Bicycle bandits keep bagging up bikes

Police Cheif Mark M. Iwasa says that many students who have their bicycles stolen use locks that are not efficient enough to keep theifs from stealing them on Mar. 5, 2013.

Logan Smith

Police Cheif Mark M. Iwasa says that many students who have their bicycles stolen use locks that are not efficient enough to keep theifs from stealing them on Mar. 5, 2013.

Imran Majid

They can be seen of all designs and colors, zipping in and out of the small gaps in between hordes of students clustered together. Others ride more slowly, carefully avoiding students on their way to class.

Bikes are a common sighting at Sacramento State, but many are stolen each year. Of the 40 reported thefts that have occurred so far this year, 20 of these cases involved either a bike or bike tires, according to the police media log.

“I think a lot of people believe just a cursory lock and cable is going to protect their bike because it creates a nuisance for the thief,” said Sac State Chief of Police Mark Iwasa. “But thieves come in here with bolt cutters and (with) those thin, spaghetti type cables, (the cutters) go through those as if they’re string.”

Iwasa, who has been Sac State’s chief of police since January 2012, said theft is “by far (Sac State’s) most prevalent crime problem.” In most situations, the case is closed unless workable information can be provided.

Approximately 20 larcenies occur each month, with bikes, laptops and phones among the highest items stolen. While the number fluctuates depending on the time of year, Iwasa said students could avoid theft if they were more aware of their surroundings and property.

“These thefts are most often related to unattended property,” Iwasa said. “People will leave a cell phone on a desk. They’ll leave a purse out (or) an unlocked bike many times. They’re crimes of opportunity.”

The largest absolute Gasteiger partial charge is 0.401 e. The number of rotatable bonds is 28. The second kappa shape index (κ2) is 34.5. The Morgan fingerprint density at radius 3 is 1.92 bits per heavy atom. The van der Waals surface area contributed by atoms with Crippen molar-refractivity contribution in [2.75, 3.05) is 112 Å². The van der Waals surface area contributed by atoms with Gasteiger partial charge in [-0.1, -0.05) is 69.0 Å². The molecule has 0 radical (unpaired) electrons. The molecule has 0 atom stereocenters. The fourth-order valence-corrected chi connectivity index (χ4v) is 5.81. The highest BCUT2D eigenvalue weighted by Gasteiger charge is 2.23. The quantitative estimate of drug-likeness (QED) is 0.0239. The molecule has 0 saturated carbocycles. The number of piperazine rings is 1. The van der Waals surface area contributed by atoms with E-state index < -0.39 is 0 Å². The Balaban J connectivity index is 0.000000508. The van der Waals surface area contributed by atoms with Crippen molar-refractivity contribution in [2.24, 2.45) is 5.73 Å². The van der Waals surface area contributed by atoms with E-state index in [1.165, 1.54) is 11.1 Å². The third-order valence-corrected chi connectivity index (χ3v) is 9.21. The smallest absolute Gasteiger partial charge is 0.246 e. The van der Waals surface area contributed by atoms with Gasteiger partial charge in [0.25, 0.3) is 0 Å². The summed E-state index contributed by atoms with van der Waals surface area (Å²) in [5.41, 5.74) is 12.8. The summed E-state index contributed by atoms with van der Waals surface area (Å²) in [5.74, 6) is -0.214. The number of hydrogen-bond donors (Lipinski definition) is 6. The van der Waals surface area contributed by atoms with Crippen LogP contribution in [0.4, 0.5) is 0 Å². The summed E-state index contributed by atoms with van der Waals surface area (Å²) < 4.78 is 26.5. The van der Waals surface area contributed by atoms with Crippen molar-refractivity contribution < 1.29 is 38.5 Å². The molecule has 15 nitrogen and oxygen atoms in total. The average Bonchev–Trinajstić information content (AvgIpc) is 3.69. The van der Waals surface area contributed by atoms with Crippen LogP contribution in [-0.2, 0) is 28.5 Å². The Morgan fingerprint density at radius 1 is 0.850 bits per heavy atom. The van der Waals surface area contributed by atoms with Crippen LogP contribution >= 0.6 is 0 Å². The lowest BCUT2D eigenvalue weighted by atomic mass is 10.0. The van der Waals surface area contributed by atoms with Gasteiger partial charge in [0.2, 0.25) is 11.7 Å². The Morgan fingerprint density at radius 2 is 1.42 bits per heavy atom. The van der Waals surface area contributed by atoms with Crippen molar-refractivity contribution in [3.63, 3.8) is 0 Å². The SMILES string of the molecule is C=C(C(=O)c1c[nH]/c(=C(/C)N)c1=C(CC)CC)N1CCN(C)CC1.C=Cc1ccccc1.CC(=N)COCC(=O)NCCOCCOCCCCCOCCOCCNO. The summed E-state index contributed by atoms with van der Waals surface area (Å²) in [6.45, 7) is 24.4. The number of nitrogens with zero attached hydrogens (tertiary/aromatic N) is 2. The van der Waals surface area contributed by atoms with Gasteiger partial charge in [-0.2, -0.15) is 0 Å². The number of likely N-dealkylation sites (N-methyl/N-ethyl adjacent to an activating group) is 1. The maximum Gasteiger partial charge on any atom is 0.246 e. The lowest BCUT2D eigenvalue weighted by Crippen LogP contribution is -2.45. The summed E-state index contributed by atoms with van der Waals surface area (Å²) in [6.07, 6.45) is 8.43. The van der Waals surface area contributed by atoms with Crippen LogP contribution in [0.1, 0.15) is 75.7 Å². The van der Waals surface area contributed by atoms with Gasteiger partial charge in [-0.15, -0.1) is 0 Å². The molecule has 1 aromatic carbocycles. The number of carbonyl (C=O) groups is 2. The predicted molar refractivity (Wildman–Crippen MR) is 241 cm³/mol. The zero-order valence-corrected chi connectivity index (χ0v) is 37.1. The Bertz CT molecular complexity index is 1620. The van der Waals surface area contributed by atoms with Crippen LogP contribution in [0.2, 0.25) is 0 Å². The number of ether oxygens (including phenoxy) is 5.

Several Sac State students were able to recover stolen possessions by initially registering items.

Junior business major Jacob Belisle had his bike, an heirloom from his deceased uncle, taken over a weekend after leaving it locked up with a cable wire and a padlock. The theft report was filed with campus police, and a week later, he received a call from the UC Irvine police department, saying that his bike was found.

“I was surprised,” Belisle said. “I know people steal bikes and stuff like that, but I don’t have that nice of a bike and I was just shocked they took the time. Whoever did it cut (the lock) clean.”

Iwasa said registration allows the police department to run serialized information through its system in the event they encounter a questionable individual.

The department is also trying to make it easier to register bikes by developing an iPad application for registration that can be completed at the bike compound across Riverside Hall and University Union.

“Without it being registered, we have no way to tell whether (a bike) was stolen or not,” Iwasa said. “With it being registered, we can take the serial number or registration sticker and run it to see who it belongs to. I can think of several cases where that would have resolved the case.”

Registration was the first thing freshman kinesiology major Julian Adair looked to complete after recovering his longboard.

Adair said he left his longboard near Desmond Hall in February. Instead of the board being returned to lost and found, he met and confronted the person who took it inside his communication studies class. The person refused to return the longboard, but Adair got it back when one of his friends saw it in a market and took it back, Adair said.

“I was so angry,” Adair said. “I was livid when I realized it was stolen and not lost. When I saw somebody else with it, I was so mad. It threw off my whole speech.”

While bikes have the highest theft numbers on campus, Iwasa said the quality of the lock and device used to secure the bike can be a big deterrent.

Junior undeclared major Monica Ngou said she learned to use a better lock after the wire lock she used was cut while living in the dorms her freshman year.

“This sucks,” Ngou said. “And they left the lock there too. It was a really expensive bike and my mother was mad.”

Iwasa said 216 thefts occurred in 2012 and the police department will not be happy until there are zero.

“You go to a campus,” Iwasa said. “You would hope that everybody is here to learn and be honest. It’s not always the case.”